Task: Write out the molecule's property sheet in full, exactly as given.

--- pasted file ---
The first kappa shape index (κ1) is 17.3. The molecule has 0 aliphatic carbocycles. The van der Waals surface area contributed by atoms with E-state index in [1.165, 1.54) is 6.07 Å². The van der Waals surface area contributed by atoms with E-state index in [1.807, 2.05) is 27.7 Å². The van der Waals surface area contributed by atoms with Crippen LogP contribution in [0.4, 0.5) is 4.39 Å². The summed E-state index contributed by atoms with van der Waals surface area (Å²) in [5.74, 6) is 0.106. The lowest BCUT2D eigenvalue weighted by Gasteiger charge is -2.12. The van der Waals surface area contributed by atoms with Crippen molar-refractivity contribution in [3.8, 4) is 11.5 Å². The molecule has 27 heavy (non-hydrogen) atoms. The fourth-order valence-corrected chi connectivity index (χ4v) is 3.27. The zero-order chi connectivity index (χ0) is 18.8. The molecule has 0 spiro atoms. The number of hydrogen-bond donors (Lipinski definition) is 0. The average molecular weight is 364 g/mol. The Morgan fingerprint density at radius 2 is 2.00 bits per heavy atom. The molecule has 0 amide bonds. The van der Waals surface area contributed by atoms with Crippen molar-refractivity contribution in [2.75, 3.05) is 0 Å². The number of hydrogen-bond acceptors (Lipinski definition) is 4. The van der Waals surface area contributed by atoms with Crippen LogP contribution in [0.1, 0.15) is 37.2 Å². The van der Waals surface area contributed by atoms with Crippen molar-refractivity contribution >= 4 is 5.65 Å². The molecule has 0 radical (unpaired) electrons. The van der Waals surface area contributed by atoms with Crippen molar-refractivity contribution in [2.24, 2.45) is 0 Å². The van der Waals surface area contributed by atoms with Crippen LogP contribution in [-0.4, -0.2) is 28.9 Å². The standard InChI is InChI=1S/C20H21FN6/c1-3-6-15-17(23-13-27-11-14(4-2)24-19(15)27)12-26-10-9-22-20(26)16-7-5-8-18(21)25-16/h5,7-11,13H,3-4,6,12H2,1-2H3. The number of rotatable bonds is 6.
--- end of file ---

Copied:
The first kappa shape index (κ1) is 17.3. The molecule has 0 aliphatic carbocycles. The van der Waals surface area contributed by atoms with E-state index in [1.165, 1.54) is 6.07 Å². The van der Waals surface area contributed by atoms with E-state index in [1.807, 2.05) is 27.7 Å². The van der Waals surface area contributed by atoms with Crippen LogP contribution in [0.4, 0.5) is 4.39 Å². The summed E-state index contributed by atoms with van der Waals surface area (Å²) in [5.74, 6) is 0.106. The lowest BCUT2D eigenvalue weighted by Gasteiger charge is -2.12. The van der Waals surface area contributed by atoms with Crippen molar-refractivity contribution in [3.8, 4) is 11.5 Å². The molecule has 27 heavy (non-hydrogen) atoms. The fourth-order valence-corrected chi connectivity index (χ4v) is 3.27. The zero-order chi connectivity index (χ0) is 18.8. The molecule has 0 spiro atoms. The number of hydrogen-bond donors (Lipinski definition) is 0. The average molecular weight is 364 g/mol. The Morgan fingerprint density at radius 2 is 2.00 bits per heavy atom. The molecule has 0 amide bonds. The van der Waals surface area contributed by atoms with Crippen molar-refractivity contribution in [2.75, 3.05) is 0 Å². The number of hydrogen-bond acceptors (Lipinski definition) is 4. The van der Waals surface area contributed by atoms with Crippen LogP contribution in [0.1, 0.15) is 37.2 Å². The van der Waals surface area contributed by atoms with Crippen molar-refractivity contribution >= 4 is 5.65 Å². The molecule has 0 radical (unpaired) electrons. The van der Waals surface area contributed by atoms with Crippen molar-refractivity contribution in [2.24, 2.45) is 0 Å². The van der Waals surface area contributed by atoms with Crippen LogP contribution in [-0.4, -0.2) is 28.9 Å². The standard InChI is InChI=1S/C20H21FN6/c1-3-6-15-17(23-13-27-11-14(4-2)24-19(15)27)12-26-10-9-22-20(26)16-7-5-8-18(21)25-16/h5,7-11,13H,3-4,6,12H2,1-2H3. The number of rotatable bonds is 6.